How to prepare yourself for writing a proposal?

Writing a thesis proposal is basically presenting an outline of the research you are planning to do on the topic of your thesis. It’s intended to demonstrate to your thesis committee, advisor, or mentor that you are prepared to move forward with the thesis. Think of it as being analogous to the blueprint of a house. If your proposal is well written, clear, and concise, your mentor or committee will be able to look at it and envision what your final thesis will be like in a positive way.


There are five elements of your proposal with which you should be particularly concerned if you wish for the proposal to be accepted early in the process. These are as follows:

  • Hypothesis, thesis statement, or problem you intend to solve
  • Make sure you can state your topic as a clear, defensible statement. It needs to be specific enough that you can defend it, and that someone else could argue against it. Steer clear of vague, qualifying, and imprecise terminology

  • Why the research you are planning to do is important
  • Basically, you need to justify the work you are about to put into this topic. Ideally, you could find an authority in your field that says somewhere that the research you are planning to do would be of benefit to the academic community. However, if you can’t do that, consider how the research will change or expand on current ideas and approach it in this manner.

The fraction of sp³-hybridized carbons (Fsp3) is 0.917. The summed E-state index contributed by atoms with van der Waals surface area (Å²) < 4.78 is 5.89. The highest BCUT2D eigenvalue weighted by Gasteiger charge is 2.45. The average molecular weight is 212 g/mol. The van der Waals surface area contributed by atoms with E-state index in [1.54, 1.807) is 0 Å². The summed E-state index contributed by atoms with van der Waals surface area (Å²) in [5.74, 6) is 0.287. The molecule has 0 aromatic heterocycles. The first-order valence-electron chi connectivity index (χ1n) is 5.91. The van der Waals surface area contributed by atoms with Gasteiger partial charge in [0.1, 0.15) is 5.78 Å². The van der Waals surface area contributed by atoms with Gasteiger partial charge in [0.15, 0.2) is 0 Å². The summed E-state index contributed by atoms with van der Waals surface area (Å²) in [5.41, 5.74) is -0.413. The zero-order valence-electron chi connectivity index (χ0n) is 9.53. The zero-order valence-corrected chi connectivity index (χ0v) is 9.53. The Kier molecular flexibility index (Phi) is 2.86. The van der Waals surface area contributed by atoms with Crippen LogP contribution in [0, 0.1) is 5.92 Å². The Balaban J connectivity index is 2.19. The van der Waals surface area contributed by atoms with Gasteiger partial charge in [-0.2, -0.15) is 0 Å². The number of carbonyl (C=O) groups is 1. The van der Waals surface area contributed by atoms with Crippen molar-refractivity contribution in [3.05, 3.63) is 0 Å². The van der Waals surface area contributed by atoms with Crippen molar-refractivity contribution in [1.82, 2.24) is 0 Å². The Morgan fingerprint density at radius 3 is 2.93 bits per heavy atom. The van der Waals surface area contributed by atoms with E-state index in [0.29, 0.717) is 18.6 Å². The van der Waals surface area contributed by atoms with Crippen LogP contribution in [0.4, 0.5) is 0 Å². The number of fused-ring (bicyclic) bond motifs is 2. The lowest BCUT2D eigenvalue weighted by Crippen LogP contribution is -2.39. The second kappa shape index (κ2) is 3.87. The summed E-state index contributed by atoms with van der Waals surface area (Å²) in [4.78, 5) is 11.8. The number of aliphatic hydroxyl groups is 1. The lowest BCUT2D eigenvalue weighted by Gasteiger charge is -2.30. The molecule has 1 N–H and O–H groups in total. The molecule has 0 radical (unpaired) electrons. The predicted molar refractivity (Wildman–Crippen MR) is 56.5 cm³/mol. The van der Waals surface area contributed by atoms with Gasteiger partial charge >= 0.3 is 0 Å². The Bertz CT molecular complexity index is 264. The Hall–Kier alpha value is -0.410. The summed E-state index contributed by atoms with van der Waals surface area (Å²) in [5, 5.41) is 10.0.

• Prior research that is significant to your thesis
  • You don’t have to know everything that’s been done on the topic thus far, but have at least a solid foundation in the background of your topic. It will not go well if you haven’t read up on the topic well enough to know, for example, that your thesis has been disproven or that a very similar thesis has already been written.

  • Research methodology; how you will approach the research process
  • Be as detailed as possible here; this is perhaps the most important part of your proposal, and your advisor will scrutinize your plans closely to ensure that they actually have a chance of success.

  • Any outcomes your research could potentially have; why each of these are important or significant
  • You’ve already defended your research as being important now; now it’s time to consider what future outcomes could result from your research.

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